Binding Sites for Amyloid-β Oligomers and Synaptic Toxicity

Cold Spring Harb Perspect Med. 2017 May 1;7(5):a024075. doi: 10.1101/cshperspect.a024075.


In Alzheimer's disease (AD), insoluble and fibrillary amyloid-β (Aβ) peptide accumulates in plaques. However, soluble Aβ oligomers are most potent in creating synaptic dysfunction and loss. Therefore, receptors for Aβ oligomers are hypothesized to be the first step in a neuronal cascade leading to dementia. A number of cell-surface proteins have been described as Aβ binding proteins, and one or more are likely to mediate Aβ oligomer toxicity in AD. Cellular prion protein (PrPC) is a high-affinity Aβ oligomer binding site, and a range of data delineates a signaling pathway leading from Aβ complexation with PrPC to neuronal impairment. Further study of Aβ binding proteins will define the molecular basis of this crucial step in AD pathogenesis.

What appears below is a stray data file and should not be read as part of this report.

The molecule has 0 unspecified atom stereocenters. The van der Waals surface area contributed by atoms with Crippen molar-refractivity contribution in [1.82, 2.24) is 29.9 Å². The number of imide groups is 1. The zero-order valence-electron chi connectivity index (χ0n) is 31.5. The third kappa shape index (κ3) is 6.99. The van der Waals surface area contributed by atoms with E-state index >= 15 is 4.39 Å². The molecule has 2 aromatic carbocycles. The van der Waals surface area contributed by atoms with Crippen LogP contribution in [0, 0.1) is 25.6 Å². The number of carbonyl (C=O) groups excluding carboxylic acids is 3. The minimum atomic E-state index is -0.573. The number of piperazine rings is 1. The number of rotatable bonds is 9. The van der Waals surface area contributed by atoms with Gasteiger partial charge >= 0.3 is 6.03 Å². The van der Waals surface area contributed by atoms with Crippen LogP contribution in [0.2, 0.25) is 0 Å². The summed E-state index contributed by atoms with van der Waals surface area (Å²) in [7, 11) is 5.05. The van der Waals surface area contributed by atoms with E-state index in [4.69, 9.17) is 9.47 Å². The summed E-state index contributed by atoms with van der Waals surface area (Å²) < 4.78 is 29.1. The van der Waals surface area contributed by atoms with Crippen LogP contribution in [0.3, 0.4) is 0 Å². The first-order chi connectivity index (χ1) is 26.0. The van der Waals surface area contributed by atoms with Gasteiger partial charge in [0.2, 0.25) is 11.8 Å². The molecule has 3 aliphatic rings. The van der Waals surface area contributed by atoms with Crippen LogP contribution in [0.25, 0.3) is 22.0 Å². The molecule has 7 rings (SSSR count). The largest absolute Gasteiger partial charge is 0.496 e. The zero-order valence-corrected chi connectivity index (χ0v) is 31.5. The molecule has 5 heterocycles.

Publication types

  • Review

MeSH terms

  • Alzheimer Disease / metabolism*
  • Amyloid beta-Peptides / metabolism*
  • Animals
  • Binding Sites
  • Humans
  • Plaque, Amyloid / metabolism*
  • Prion Proteins / metabolism
  • Protein Binding
  • Receptor, Insulin / metabolism
  • Signal Transduction


  • Amyloid beta-Peptides
  • Prion Proteins
  • Receptor, Insulin